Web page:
Harold Bornstein, the eccentric Manhattan gastroenterologist who was President Trump’s physician for two decades, admitted Tuesday that the odd letter he signed in 2015 attesting to Trump’s “extraordinary” physical strength was actually written by Trump.
“He dictated that whole letter. I didn’t write that letter,” Bornstein told CNN. The admission could raise questions about whether the kooky doctor breached medical rules by signing a medical assessment he didn’t draft.
“If a doctor offers to let you dictate your own assessment, seek a new doctor,” James Hamblin, a doctor, wrote Tuesday in the Atlantic. “It is unethical, unprofessional, and dangerous.”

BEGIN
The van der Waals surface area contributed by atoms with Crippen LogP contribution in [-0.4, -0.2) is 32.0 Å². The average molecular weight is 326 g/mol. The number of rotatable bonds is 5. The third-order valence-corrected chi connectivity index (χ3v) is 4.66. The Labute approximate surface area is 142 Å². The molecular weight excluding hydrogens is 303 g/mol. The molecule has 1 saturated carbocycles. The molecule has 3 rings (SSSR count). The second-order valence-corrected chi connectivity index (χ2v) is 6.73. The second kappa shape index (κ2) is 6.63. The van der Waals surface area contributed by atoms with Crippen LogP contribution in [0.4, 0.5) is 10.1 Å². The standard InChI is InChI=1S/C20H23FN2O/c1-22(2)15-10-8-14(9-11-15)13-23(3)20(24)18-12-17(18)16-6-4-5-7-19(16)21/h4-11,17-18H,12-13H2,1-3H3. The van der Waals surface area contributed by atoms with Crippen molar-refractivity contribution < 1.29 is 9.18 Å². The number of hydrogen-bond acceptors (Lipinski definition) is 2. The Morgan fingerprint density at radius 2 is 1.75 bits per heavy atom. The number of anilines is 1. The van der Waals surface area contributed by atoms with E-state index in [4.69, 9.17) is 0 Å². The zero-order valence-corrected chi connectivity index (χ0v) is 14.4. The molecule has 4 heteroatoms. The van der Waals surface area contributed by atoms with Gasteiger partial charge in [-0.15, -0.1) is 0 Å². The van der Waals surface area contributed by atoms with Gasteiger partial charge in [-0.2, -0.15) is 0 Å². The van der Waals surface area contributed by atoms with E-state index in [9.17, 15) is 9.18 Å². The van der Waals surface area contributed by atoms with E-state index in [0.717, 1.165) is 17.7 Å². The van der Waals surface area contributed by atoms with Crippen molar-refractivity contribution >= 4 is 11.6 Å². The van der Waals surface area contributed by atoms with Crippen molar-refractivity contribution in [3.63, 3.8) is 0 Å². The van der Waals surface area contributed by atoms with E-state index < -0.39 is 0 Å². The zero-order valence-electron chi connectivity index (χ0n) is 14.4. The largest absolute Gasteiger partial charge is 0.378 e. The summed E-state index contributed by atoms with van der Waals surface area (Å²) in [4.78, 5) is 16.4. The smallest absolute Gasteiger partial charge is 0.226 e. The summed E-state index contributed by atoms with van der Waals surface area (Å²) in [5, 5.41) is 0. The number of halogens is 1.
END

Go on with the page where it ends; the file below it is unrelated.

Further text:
Hamblin wrote that doctors have to make their own medical judgements, and that while they must rely on reports from their patients, their medical assessments must be their own.
Questions have also been raised about Bornstein’s disclosure in 2017 that he had prescribed hair-growth medication to Trump, which prompted a shocking raid on Bornstein’s office by a White House employee and a Trump Organization lawyer. But it’s unclear that that disclosure was inappropriate, according to an analysis in Slate by Jeremy Samuel Faust, another doctor.
“There are a lot of questions and not much clarity,” Faust wrote. “On that note at least, we can conclude that we’re in well-trodden Trump territory.”
Josh Nathan-Kazis is a staff writer for the Forward. He covers charities and politics, and writes investigations and longform.
Did Trump Doctor Harold Bornstein Break Ethics Rules?